The Science of the Warm-Up

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Whether it was your 5th grade soccer coach, your college track coach, or your running group buddies; if you’ve been participating in sports of any kind, you’ve likely heard the phrase, “You gotta warm up!” While this is a common understanding, the science of the warm up is less understood.

While the general rationale for warming up is fairly well accepted (i.e., reduction in the chance for injury and increased performance), the physiology of the warm-up and the exact methods of warming up are not well known or practiced.

To illustrate this, watch runners before the start of a running race. Some runners will be ballistically swinging their legs around like they’re trying out for Cirque du Soleil, some will be jogging around, while others will be sprinting back and forth at full speed. While it’s likely that doing something is better than nothing, it stands to reason that across the examples noted above, not all of these warm up methods are equally effective.

So let’s get into it!

Warm-Up Physiology

There are several reasons why a warm-up is a good idea.

Increased muscle contraction speed and force: Muscle contractions generate heat and its been found that increased muscle temperature speeds up the metabolic processes within a cell to make it contract faster and with more force (1). The main reason for this is increased enzyme activity due to increased heat. However, too much heat can have the opposite effect on enzyme activity. Therefore, too high of a body/muscle temperature can reduce the effectiveness of a warm-up (2,3).

Blood vessel dilation: Small blood vessels that supply blood to muscles are often inactive (constricted) at rest. However, when an individual warms up, these blood vessels open up to supply the muscles with blood (i.e., oxygen, nutrients).

Increase in nerve conduction rate: A warm muscle has increased nervous transmission speeds which can improve body movements – especially in respect to complex body movements.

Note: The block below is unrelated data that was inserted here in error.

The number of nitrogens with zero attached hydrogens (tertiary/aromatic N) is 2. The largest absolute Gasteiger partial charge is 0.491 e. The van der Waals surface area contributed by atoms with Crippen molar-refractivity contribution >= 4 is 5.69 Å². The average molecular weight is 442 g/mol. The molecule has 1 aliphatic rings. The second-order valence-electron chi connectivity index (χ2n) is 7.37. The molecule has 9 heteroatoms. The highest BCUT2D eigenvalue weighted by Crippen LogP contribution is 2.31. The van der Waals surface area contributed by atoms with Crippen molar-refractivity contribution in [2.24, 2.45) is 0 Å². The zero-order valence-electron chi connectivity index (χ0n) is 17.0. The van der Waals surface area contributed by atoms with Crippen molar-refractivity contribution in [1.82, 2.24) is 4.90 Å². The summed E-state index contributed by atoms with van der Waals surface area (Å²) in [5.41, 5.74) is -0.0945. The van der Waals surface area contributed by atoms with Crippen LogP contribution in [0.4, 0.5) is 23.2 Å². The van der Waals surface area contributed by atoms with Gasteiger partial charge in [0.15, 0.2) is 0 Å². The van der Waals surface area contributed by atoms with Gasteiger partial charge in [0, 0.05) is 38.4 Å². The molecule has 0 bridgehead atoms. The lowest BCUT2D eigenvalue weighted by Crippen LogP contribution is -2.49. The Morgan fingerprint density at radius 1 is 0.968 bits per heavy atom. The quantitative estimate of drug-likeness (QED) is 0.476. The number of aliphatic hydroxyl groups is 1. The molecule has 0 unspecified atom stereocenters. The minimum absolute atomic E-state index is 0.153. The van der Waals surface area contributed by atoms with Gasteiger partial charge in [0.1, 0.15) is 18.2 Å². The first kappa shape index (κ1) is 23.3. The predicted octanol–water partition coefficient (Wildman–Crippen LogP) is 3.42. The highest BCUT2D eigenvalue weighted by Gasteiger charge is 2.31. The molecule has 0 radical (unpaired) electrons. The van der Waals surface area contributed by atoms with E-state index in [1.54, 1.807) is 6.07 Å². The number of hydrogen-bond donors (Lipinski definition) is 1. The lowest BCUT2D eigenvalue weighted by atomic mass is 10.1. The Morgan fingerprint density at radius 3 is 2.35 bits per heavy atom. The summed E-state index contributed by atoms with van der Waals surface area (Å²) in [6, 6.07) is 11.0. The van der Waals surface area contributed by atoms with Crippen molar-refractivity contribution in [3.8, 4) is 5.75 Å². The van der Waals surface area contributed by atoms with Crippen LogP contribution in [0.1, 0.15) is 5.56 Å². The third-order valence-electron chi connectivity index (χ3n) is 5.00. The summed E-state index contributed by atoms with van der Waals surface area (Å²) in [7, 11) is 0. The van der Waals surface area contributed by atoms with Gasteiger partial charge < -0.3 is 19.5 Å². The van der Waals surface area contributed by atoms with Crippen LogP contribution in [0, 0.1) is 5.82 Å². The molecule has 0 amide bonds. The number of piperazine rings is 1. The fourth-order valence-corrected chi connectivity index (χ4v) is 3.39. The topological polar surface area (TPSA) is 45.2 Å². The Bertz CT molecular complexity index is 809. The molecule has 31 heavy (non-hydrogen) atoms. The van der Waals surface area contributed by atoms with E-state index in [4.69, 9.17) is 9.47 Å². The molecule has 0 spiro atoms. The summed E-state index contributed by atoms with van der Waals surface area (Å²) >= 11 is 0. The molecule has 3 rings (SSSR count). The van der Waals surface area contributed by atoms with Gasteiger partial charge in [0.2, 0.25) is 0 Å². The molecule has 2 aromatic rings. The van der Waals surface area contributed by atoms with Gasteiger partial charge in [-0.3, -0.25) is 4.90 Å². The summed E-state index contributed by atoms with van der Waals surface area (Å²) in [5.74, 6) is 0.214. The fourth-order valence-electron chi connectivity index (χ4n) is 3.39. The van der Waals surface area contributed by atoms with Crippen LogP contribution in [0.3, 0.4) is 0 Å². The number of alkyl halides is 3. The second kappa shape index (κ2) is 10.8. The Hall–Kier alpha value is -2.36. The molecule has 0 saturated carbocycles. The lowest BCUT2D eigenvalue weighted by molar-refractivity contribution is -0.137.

While there are other reasons why a warm up can positively affect sports performance, the three areas notes above represent the primary factors.

Common Warm-Up Methods

There are three main warm-up techniques that when used together can best prepare the body for intense physical activity. 

  1. Passive warm-up: increasing body temperature by an external source. 
  2. Generalized warm-up: non-sport specific body movement to increase body temperature
  3. Specific warm-up: increases temperature and circulation to sport-specific body part associated with the most activated systems for a given activity. 

Of the three strategies, the specific warm-up has shown to have the greatest impact on performance as it activates direct muscle groups used during a given activity.  A warm-up strategy is specific to each individual athlete, their physical preparation, and environmental conditions may require adaptations to warm-up strategies.  

What About Stretching?

Stretching is typically incorporated into a warm-up but research has shown contradictory evidence to its effect on performance.  Research has shown it to decrease injury but there are differing conclusions regarding performance gains.  Maintaining good flexibility aids in the prevention of injury to the musculoskeletal system by increasing range of motion and increasing the muscle elasticity meaning higher tension can be achieved on a muscle before damage occurs.

It is common for stretching and warming up to be lumped into the same category. This is often the case as athletes are commonly instructed to warm up their muscle(s) prior to stretching to reduce the chance for injury while stretching. In this scenario, both can be considered part of the warm-up. However, as the name suggests, a warm-up primarily relates to warming the body, which therefore includes increasing the temperature of muscles.